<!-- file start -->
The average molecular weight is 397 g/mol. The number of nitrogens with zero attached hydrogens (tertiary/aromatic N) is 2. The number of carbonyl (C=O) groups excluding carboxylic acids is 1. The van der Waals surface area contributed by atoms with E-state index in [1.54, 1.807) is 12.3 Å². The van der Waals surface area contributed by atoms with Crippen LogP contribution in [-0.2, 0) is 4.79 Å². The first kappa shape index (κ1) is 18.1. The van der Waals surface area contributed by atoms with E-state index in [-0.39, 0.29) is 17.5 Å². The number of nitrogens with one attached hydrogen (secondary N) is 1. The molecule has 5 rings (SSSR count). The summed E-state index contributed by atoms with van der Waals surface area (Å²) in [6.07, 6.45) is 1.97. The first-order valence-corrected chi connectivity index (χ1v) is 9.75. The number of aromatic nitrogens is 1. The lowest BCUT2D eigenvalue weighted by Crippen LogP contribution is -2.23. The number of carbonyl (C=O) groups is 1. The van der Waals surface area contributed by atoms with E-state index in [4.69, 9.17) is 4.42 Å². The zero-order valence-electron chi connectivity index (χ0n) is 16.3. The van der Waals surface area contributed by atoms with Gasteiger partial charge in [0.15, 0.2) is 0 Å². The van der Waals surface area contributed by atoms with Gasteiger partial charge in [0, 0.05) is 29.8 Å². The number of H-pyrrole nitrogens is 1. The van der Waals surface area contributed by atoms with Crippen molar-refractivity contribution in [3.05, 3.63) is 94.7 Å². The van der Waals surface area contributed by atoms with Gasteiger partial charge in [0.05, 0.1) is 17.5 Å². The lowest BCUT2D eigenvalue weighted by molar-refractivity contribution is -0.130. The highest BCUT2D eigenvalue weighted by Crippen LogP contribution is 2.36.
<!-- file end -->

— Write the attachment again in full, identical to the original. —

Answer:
The average molecular weight is 397 g/mol. The number of nitrogens with zero attached hydrogens (tertiary/aromatic N) is 2. The number of carbonyl (C=O) groups excluding carboxylic acids is 1. The van der Waals surface area contributed by atoms with E-state index in [1.54, 1.807) is 12.3 Å². The van der Waals surface area contributed by atoms with Crippen LogP contribution in [-0.2, 0) is 4.79 Å². The first kappa shape index (κ1) is 18.1. The van der Waals surface area contributed by atoms with E-state index in [-0.39, 0.29) is 17.5 Å². The number of nitrogens with one attached hydrogen (secondary N) is 1. The molecule has 5 rings (SSSR count). The summed E-state index contributed by atoms with van der Waals surface area (Å²) in [6.07, 6.45) is 1.97. The first-order valence-corrected chi connectivity index (χ1v) is 9.75. The number of aromatic nitrogens is 1. The lowest BCUT2D eigenvalue weighted by Crippen LogP contribution is -2.23. The number of carbonyl (C=O) groups is 1. The van der Waals surface area contributed by atoms with E-state index in [4.69, 9.17) is 4.42 Å². The zero-order valence-electron chi connectivity index (χ0n) is 16.3. The van der Waals surface area contributed by atoms with Gasteiger partial charge in [0.15, 0.2) is 0 Å². The van der Waals surface area contributed by atoms with Gasteiger partial charge in [0, 0.05) is 29.8 Å². The number of H-pyrrole nitrogens is 1. The van der Waals surface area contributed by atoms with Crippen molar-refractivity contribution in [3.05, 3.63) is 94.7 Å². The van der Waals surface area contributed by atoms with Gasteiger partial charge in [0.05, 0.1) is 17.5 Å². The lowest BCUT2D eigenvalue weighted by molar-refractivity contribution is -0.130. The highest BCUT2D eigenvalue weighted by Crippen LogP contribution is 2.36.